# Give an example, with justification, to show that: 1.the union of integral domains need not be an integral domain; 2.all finite fields are not isomorphic.?

Feb 9, 2018

See explanation...

#### Explanation:

Example of two integral domains whose union is not one

A rich source of examples of such things is matrices.

For example, note that:

${\left(\begin{matrix}0 & 1 \\ 2 & 0\end{matrix}\right)}^{2} = \left(\begin{matrix}0 & 1 \\ 2 & 0\end{matrix}\right) \left(\begin{matrix}0 & 1 \\ 2 & 0\end{matrix}\right) = \left(\begin{matrix}2 & 0 \\ 0 & 2\end{matrix}\right)$

That is $\left(\begin{matrix}0 & 1 \\ 2 & 0\end{matrix}\right)$ is a square root of $2$.

We can identify an integral domain of matrices of the form:

$m \left(\begin{matrix}1 & 0 \\ 0 & 1\end{matrix}\right) + n \left(\begin{matrix}0 & 2 \\ 1 & 0\end{matrix}\right) = \left(\begin{matrix}m & n \\ 2 n & m\end{matrix}\right)$

with $m , n \in \mathbb{Z}$ which is isomorphic to the ring of numbers of the form $m + n \sqrt{2}$.

Note that this has no zero divisors since $\sqrt{2}$ is irrational.

Similarly, we find:

${\left(\begin{matrix}0 & 2 \\ 1 & 0\end{matrix}\right)}^{2} = \left(\begin{matrix}2 & 0 \\ 0 & 2\end{matrix}\right)$

So $\left(\begin{matrix}0 & 2 \\ 1 & 0\end{matrix}\right)$ is also a square root of $2$ and we can identify an integral domain of matrices of the form

$\left(\begin{matrix}m & 2 n \\ n & m\end{matrix}\right)$

which is also isomorphic to the ring of numbers of the form $m + n \sqrt{2}$

The union of these two sets of matrices is not closed under addition and therefore not a ring, let alone an integral domain.

For example:

$\left(\begin{matrix}0 & 1 \\ 2 & 0\end{matrix}\right) + \left(\begin{matrix}0 & 2 \\ 1 & 0\end{matrix}\right) = \left(\begin{matrix}0 & 3 \\ 3 & 0\end{matrix}\right)$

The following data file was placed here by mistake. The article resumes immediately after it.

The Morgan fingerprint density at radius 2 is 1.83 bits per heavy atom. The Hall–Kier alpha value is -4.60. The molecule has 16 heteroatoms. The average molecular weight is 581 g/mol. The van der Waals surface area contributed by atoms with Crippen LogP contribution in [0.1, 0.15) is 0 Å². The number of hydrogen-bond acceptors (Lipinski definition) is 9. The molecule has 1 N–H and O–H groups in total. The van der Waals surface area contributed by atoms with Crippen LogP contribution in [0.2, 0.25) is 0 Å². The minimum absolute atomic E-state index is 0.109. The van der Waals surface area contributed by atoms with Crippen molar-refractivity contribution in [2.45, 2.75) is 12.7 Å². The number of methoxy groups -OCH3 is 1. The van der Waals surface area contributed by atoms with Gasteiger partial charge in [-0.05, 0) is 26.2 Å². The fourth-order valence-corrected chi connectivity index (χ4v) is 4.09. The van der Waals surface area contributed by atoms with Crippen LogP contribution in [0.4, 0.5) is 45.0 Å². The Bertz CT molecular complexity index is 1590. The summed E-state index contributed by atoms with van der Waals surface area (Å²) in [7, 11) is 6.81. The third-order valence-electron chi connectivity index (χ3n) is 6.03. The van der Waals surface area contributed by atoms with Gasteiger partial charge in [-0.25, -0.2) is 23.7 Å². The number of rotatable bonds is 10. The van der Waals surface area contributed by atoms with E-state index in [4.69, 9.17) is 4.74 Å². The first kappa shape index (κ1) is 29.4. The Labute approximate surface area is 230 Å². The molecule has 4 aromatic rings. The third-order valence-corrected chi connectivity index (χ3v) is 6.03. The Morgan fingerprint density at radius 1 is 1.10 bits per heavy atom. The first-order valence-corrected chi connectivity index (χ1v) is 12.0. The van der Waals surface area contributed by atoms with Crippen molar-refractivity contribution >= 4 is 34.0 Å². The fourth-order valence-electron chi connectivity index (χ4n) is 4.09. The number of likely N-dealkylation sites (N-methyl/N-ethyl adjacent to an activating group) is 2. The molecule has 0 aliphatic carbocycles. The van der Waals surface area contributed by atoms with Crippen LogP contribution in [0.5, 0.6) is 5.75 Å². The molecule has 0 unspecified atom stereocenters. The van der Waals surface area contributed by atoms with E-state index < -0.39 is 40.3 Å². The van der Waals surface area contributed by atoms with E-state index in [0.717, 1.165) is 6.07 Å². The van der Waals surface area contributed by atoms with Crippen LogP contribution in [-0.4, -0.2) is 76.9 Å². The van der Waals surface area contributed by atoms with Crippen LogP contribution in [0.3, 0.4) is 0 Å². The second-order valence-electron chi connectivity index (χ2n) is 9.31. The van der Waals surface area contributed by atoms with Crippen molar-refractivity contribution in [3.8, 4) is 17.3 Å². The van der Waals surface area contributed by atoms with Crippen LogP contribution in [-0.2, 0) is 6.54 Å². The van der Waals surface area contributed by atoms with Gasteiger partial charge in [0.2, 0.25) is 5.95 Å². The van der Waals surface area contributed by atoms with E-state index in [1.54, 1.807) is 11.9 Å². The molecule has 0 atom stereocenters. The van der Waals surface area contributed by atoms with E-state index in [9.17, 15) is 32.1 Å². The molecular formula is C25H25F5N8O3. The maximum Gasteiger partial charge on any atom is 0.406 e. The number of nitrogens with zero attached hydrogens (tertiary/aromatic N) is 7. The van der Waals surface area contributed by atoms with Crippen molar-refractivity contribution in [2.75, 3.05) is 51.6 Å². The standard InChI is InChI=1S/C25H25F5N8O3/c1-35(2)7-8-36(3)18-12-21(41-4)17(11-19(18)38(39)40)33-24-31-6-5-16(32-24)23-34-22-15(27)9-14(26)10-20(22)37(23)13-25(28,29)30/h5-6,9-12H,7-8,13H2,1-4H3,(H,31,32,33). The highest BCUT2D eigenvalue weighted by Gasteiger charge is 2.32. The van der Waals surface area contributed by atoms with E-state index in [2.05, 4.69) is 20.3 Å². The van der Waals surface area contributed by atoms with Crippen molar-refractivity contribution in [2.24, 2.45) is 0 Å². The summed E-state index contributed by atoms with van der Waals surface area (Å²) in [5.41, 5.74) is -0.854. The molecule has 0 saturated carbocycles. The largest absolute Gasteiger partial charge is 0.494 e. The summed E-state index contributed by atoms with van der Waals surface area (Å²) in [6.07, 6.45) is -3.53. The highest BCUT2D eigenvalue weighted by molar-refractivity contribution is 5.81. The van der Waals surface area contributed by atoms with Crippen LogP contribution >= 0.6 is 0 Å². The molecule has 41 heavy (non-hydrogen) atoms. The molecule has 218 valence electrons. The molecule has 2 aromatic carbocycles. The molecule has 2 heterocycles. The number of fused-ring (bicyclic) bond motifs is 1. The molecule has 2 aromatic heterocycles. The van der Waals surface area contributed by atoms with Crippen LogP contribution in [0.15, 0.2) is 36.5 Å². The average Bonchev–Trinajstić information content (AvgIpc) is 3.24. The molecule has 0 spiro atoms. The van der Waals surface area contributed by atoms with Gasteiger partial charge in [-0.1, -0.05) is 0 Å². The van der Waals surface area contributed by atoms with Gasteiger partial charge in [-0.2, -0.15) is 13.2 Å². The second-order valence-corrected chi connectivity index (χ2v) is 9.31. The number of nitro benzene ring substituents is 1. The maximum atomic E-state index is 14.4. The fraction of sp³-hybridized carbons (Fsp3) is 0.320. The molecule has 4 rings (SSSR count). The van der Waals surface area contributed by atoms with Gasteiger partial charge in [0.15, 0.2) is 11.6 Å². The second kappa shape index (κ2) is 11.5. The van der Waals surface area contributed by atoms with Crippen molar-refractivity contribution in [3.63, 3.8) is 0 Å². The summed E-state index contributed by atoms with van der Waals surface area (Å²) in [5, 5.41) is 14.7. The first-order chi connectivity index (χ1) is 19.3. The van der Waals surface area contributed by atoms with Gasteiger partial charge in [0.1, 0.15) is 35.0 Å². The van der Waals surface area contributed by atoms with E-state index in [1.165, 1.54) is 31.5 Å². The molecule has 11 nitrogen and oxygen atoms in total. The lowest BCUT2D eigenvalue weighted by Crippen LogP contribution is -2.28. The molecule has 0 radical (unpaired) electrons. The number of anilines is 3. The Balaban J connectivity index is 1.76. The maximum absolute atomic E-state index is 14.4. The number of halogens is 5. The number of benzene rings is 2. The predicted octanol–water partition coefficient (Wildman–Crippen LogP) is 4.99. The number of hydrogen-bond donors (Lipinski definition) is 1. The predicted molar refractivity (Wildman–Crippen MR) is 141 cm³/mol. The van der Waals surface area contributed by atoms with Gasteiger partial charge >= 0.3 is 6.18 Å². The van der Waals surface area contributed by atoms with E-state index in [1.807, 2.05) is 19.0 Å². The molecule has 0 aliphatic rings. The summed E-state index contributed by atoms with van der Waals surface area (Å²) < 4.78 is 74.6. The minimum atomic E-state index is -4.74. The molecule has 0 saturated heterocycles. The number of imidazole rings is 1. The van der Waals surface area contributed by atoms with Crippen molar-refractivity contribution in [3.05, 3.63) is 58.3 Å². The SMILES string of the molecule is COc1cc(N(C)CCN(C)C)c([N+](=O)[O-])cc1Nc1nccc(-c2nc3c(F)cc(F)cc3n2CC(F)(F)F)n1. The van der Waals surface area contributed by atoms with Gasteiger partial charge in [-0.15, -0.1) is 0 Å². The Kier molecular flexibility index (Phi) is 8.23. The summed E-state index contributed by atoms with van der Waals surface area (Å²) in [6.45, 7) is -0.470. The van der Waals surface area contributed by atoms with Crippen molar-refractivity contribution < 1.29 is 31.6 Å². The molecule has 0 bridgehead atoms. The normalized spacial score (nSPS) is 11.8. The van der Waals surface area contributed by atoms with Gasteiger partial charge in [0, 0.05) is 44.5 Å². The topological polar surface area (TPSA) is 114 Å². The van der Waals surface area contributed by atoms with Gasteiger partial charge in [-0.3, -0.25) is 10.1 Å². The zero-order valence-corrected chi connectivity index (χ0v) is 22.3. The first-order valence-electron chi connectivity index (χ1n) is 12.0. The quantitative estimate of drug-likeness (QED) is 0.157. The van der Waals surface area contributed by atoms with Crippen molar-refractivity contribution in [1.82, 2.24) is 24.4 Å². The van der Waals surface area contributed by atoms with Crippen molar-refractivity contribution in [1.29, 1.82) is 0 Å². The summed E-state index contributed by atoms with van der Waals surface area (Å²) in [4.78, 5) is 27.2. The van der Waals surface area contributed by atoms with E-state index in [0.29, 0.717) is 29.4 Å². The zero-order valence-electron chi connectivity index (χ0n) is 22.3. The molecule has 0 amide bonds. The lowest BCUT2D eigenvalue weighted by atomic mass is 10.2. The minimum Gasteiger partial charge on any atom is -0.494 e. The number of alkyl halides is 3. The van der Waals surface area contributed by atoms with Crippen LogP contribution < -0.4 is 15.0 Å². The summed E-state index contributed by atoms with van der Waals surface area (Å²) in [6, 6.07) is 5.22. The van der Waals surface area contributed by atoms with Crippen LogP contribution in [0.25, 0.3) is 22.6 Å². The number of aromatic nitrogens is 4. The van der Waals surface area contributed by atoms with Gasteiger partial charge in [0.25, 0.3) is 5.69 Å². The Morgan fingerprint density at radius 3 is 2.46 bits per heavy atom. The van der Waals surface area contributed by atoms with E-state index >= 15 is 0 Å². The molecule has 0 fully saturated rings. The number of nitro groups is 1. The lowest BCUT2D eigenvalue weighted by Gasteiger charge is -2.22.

is not in either of the two integral domains.

Furthermore, if we add all elements required to make the set of matrices closed under addition and additive inverse, then we get a ring with zero divisors. For example:

$\left(\left(\begin{matrix}0 & 3 \\ 3 & 0\end{matrix}\right) - \left(\begin{matrix}3 & 0 \\ 0 & 3\end{matrix}\right)\right) \left(\left(\begin{matrix}0 & 3 \\ 3 & 0\end{matrix}\right) + \left(\begin{matrix}3 & 0 \\ 0 & 3\end{matrix}\right)\right) = \left(\begin{matrix}- 3 & 3 \\ 3 & - 3\end{matrix}\right) \left(\begin{matrix}3 & 3 \\ 3 & 3\end{matrix}\right) = \left(\begin{matrix}0 & 0 \\ 0 & 0\end{matrix}\right)$

Finite fields of different orders or characteristics cannot be isomorphic

For example $G F \left(2\right)$ and $G F \left(3\right)$ have $2$ and $3$ elements respectively, so there is not even a bijection between them as sets, let alone an isomorphism of fields.

All finite fields have ${p}^{n}$ elements for some prime $p$ and positive integer $n$. All finite fields of the same order are isomorphic. That is, a finite field is essentially determined by the values of $p$ and $n$.